| Main |
But don't take my word for it:...,
effortless occupation suggests a lack of effort:
digs through Saddam memorabilia in a visit to the Ministry of Love, and raises some upsetting questions. Similar concerns are raised by Fred Kaplan.
The primary concern has been why the US command has not attempted to do more to keep civil order in Iraqi cities, which in large part continues. I've been reading statements about how we're "moving to stabalize the country" ever since we took Baghdad, but very few reports from the ground seem to affirm such statements from CENTCOM. NPR yesterday was reporting that looting was subsiding primarily because there was nothing left to loot. Looting is apparently giving way to an increase in anti-occupation protests.
If they simply don't have the resources to secure government ministries and basic infrastructure why are there so many reports of US personel looking on as looters sack hospitals and museums and arsonists torch buildings? I can't find press reports detailing how many troops specifically are in Baghdad, there are troops from the Army 3rd Infantry Division and there are reportedly 14,000 soldiers from the 1st Marine Division. I'm no military hack, but just on the face of it 20-30,000 troops should be capable of more than securing the oil and interior ministries - it doesn't seem like a terribly efficient allocation of resources. I haven't seen any coherent argument made that something more could not have been done. The question of the 4th infantry division that was not deployed remains relevant because of the responsibilities on the part of the invader to maintain some semblance of order during an occupation - nevermind a "liberation".
Fisk's concerns about why evidence from the numerous government offices isn't being secured is a legitimate one, that raises questions about whether or not the administration actually has an interest in securing the evidence: it's a fact (simply by virtue of the fact that numerous US corporations have been indited recently for breaking sanctions, nevermind past USG support for the regime) that the documents will implicate both US and European players along with Iraqi forces in the crimes of the regime. I can't imagine them wanting evidence implicating Americans during their kangaroo court after the war, and while imagining them paying off Iraqis to destroy such evidence might be overtly cynical not making any attempts to secure the evidence amounts to about the same thing. If the administration was at all concerned about such matters one would expect to see some evidence that efforts were made to address them, all I see is evidence that efforts could have been made that were not.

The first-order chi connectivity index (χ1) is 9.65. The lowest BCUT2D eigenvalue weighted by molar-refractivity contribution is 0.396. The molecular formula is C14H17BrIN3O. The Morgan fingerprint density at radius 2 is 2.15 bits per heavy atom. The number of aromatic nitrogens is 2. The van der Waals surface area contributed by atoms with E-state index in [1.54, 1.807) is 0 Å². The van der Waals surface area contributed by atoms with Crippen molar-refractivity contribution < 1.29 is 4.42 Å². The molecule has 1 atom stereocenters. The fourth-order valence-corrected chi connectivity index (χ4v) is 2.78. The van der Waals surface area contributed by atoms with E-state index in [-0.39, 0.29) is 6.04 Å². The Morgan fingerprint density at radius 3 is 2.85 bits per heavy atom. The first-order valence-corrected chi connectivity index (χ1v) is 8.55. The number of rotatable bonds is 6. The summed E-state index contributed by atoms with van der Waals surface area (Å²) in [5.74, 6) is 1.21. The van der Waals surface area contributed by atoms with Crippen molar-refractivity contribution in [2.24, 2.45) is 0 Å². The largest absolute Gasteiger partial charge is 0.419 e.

And today questions about Saddam's whereabouts return to the table with the release of a video today, reportedly taken the day US marines toppled his statue, of Saddam amidst a cheering crowd of Iraqis in an "unliberated" part of Baghdad. Nevertheless, in Saddam's abscence a close ally of neo-con puppet and kleptocrat Ahmed Chalabi has declared himself the "unanimously" elected "vizier" of Baghdad.
I'm willing to grant that Fisk's exhortations might demonstrate more impatience for results than I feel comfortable entertaining, albiet his position on the ground doesn't grant him access to the latest news of efforts he finds lacking in his vicinity (such as today's captures of Baath party officials). I don't expect the impossible but I do expect the USG to do everything possible. Responding to the needs of civillians when they've been so obviously dire, if nothing else, should have taken precedent over hunting down Saddam's extended family and weapons that have yet to actually materialize, and, being as the response continues to be inadequate, should take precedence now.
For its part the Pentagon has switched from claiming that the reports of chaos have been overblown to claiming that they were "caught off guard" by the looting, which completely fails to explain why "U.S. troops did nothing to intervene" when they've had the opportunity. US forces reportedly secured Baghdad's
water supply station on the 12th, and 11 hours ago the IRC reported that water was restored to eastern Baghdad, yet CNN just reported that Baghdad remains powerless and waterless, "Every day we get told it'll probably be on tomorrow. It hasn't happened yet." Because of the continuing chaotic security situation relief efforts remain largely stalled, over a week after the Baghdad airport was taken the first humanitarian flight has only just arrived. Reports that psychiatric patients were raped during the looting are just surfacing.
An irresponsible occupation for an irresponsible war: watching CNN and FOX it looked like the US was spending more time securing Saddam's bachelor pads than trying to secure the peace.